Some things just work. They have an inherent 'rightness' about them. And usually that's because someone put an inordinate amount of time and effort into making something work, making it all seem so effortless-that's the paradox/irony/duality. The Mercedes-Benz SL-Class is one of those things.

Having been around since 1954 and gone through five long-lived generations, there's been plenty of time for this icon of the motoring world to head toward perfection-if there was any such thing. The 2009 model is not a completely new iteration; this is a mid-cycle re-vamp. But the additions and re-workings have resulted in improvements on a car that was one of the finest things on wheels in the first place.

For once, something isn't as easy as ABC. The new SL's second-generation Active Body Control system is a complex arrangement that uses hydraulics, electronics and mechanical parts to contest physical laws and keep the car's attitude pancake-like through corners. If a normal SL were equipped with a conventional suspension, its body roll would be greater by 68 percent. Cycle among the three settings and the differences can be felt, although it never approaches hardcore stiff.

The SL550, the lowliest model to go on sale in the United States, gets a seven-speed automatic transmission (that allows sequential manual selection). This makes kick-down easier and quicker. As one expects from Mercedes, it moves from gear to gear with all the violence of a baby's kiss.

Something that will be making an appearance on the 2010 model-year SL is a variable-ratio steering system. This isn't like BMW's Active Steering that tends to get a little weird and floaty. Mercedes calls it Direct Steer. Around dead center, it feels stable (yet a tad more informative than previous SL helms). Beyond the first five degrees of steering angle, it morphs into a higher gear ratio so the wheel doesn't need to be tugged so much during cornering. This is achieved by using a worm gear in the rack that incorporates a variable pitch. After some acclimatization, it's a good thing.

The 5.5-liter V8 in the SL550 remains untouched. It's quick and punchy enough, especially for traditional SL buyers. The next model up, the SL600, enjoys a 5.5-liter twin-turbocharged V12 that boils up 510 hp at 5000 rpm and twists to the tune of 612 lb-ft, from as low as 1900 rpm. The 600 is mated to the same five-speed auto as before, which also functions sweetly and has no problems whatsoever dealing with such mighty torque.

The cabin is as sumptuous as always. It's easy to spend a lot of time in it (or at least want to). There are heated/cooled/massaging seats available, the new neck-warming Airscarf feature and an updated audio system that can handle USB sockets, SD memory cards, iPod and Bluetooth connectivity, plus a few other navigation- and DVD-related bells and whistles. It takes a mere 16 seconds to transform from quiet coupe to refined roadster. Some versions of the car now have the option of carbon fiber trim

The AMG look has become standard throughout the range. Potential customers will have to make up their own minds on the styling, but the rear is only mildly tweaked. Two power domes have sprouted from the new-for-2009 hood. The front fenders now have 'gills' reminiscent of the original 300 SL Gullwing and the SLR McLaren, while the single bar in the grille again evokes the SL's pedigree.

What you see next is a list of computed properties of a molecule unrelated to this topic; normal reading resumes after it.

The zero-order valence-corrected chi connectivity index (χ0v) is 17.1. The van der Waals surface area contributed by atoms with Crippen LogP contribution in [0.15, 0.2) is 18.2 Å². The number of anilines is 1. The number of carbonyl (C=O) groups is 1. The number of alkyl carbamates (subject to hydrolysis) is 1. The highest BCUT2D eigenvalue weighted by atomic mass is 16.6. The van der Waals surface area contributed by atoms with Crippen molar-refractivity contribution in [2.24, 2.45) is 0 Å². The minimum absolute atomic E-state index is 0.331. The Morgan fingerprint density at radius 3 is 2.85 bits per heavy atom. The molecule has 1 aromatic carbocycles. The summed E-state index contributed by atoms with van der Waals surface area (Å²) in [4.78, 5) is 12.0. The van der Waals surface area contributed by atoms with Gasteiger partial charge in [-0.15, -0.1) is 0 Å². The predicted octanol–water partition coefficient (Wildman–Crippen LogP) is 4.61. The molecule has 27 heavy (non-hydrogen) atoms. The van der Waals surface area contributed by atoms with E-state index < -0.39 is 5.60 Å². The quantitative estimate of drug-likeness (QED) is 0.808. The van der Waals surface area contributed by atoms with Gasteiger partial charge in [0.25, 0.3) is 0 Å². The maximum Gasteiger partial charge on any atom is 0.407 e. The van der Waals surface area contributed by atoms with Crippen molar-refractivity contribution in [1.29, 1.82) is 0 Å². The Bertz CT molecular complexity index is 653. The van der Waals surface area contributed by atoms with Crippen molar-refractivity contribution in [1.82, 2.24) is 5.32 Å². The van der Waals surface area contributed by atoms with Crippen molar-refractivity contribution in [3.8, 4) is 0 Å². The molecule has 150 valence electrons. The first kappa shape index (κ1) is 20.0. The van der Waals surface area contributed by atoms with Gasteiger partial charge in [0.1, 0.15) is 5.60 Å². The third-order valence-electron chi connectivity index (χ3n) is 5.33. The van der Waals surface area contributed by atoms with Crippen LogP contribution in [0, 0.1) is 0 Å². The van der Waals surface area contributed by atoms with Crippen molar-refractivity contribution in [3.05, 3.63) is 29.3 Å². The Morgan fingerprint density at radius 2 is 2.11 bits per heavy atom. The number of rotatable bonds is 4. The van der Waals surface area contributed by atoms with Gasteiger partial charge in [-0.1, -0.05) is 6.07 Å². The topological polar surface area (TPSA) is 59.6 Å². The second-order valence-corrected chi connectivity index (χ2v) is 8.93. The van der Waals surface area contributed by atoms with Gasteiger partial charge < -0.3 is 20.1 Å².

Some people have proclaimed the new SL as more or less ideal, but for one flaw. The funny thing is, each person perceives a different flaw. One might point to the incongruous black plastic background of the grille-mounted badge (it's that way because it houses sensors for the intelligent cruise control). Another will cite the grille itself. Sure, the nose's styling doesn't seem so well executed as the one it replaces. However, for anyone more interested in the driving experience than aesthetics, it's the exhaust note (not even a note, more a drone) that's the blot on the new SL550's copybook.

No such quibbles with the SL600 (although the heavier engine seems to weigh the front down somewhat) or the SL63 AMG, a car that's been thoroughly worked over by Mercedes' 'wild man' division. Packing a peaky, rev-happy, 6.2-liter, 525-hp V8 that forces 464 lb-ft of torque into a beefed-up, fast-shifting, seven-speed auto trans, the SL63 even has a launch control-sending the car to 60 mph in a whisker below 4.6 seconds. AMG also puts its own wrinkle on the ABC system, configuring the double-wishbone front/five-link rear to a more track-appropriate setting.

Despite the prodigious wealth of power and talent at the top end of the SL range, with a car so capable-that comports itself so beautifully-it's a tough argument to convince someone that spending a pile of cash on one of the upper-level models is a good idea (the SL63 will be about $132,000). Especially since the entry-level car gets more kit for the same money as before. Buying an SL550 and installing a decent-sounding aftermarket exhaust seems like a perfectly good way to go.

2009 Mercedes-Benz SL550

Longitudinal front-engine, rear-wheel drive

5.5-liter V8, dohc, 32-valve

Seven-speed automatic

Peak Power: 382 hp @ 6000 rpm
Peak Torque: 391 hp @ 2800 rpm
0-60 mph: 5.3 sec. (mfr.)
Top Speed: 155 mph (limited)

*What we like
The combination of power, control and pose value

*What we don't
Where's the growl?

*Price Tag
$95,300 (est.)

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